An ancient anti-cancer mechanism: DISE
A new editorial paper titled "DISE, an ancient anti-cancer mechanism that senses mutational load in cancerous cells?" has been published in Oncotarget.
In their new editorial, researchers Monal Patel and Marcus E. Peter from Northwestern University discuss a recent breakthrough in cancer therapy. Despite the multiple advances in therapy, cancer remains one of the most common causes of death globally. It is a systemic disease affecting people of all ages and originates at the level of single cells, which upon acquisition of mutations, become neo-plastically transformed.
Cell division is the biggest risk factor for the accumulation of mutations, explaining why all multicellular organisms, which evolved about 2 billion years ago, are prone to cancer. Given the recent achievements in cancer treatment with immune checkpoint blockade therapies, multicellular organisms may have developed the immune system as a mechanism to eradicate cancerous cells: "However, the immune system arose relatively recent[ly], ~500 million years ago," the study authors note.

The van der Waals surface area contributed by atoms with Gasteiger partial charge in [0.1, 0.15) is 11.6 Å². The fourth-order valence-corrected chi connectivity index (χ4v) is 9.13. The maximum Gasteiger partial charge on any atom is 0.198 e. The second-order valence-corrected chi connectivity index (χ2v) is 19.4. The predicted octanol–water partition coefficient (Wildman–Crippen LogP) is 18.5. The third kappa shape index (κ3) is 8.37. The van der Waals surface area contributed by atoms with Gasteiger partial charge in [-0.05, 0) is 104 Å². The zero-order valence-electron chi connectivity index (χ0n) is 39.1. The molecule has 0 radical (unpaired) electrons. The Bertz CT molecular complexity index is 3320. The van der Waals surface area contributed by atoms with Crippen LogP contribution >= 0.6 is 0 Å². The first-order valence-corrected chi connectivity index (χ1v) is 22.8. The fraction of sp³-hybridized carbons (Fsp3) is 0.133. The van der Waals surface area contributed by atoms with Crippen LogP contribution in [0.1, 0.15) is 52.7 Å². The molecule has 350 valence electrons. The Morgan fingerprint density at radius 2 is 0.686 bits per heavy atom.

Moreover, studies have shown that cancer cells can become resistant to the anticancer activity of both the innate and the adaptive immune system. Therefore, while the immune system is important, it is likely not the most vital machinery that emerged in multicellular organisms to prevent cancer formation. The researchers believe that there are other more effective and archaic anti-cancer mechanisms that are conserved during evolution.
Of note, RNA interference (RNAi) is a highly conserved biological mechanism for silencing gene expression. While RNAi likely emerged as a defense tool against viruses and other foreign nucleic acids, it has also evolved to have other activities in the cells. The team's research has identified a new evolutionarily conserved RNAi-based form of cell death that targets essential survival genes: "Death Induced by Survival gene Elimination (DISE)".
"DISE was discovered through our work on CD95 and its ligand, CD95L, where we found that more than 80% of 26 different short interfering RNAs (siRNAs) and short hairpin RNAs (shRNAs) derived from the two genes killed multiple cancer cell lines via simultaneous activation of multiple cell death pathways; and we were unable to find a way to inhibit this form of cell death," the authors note.
More information: Monal Patel et al, DISE, an ancient anti-cancer mechanism that senses mutational load in cancerous cells?, Oncotarget (2023). DOI: 10.18632/oncotarget.28466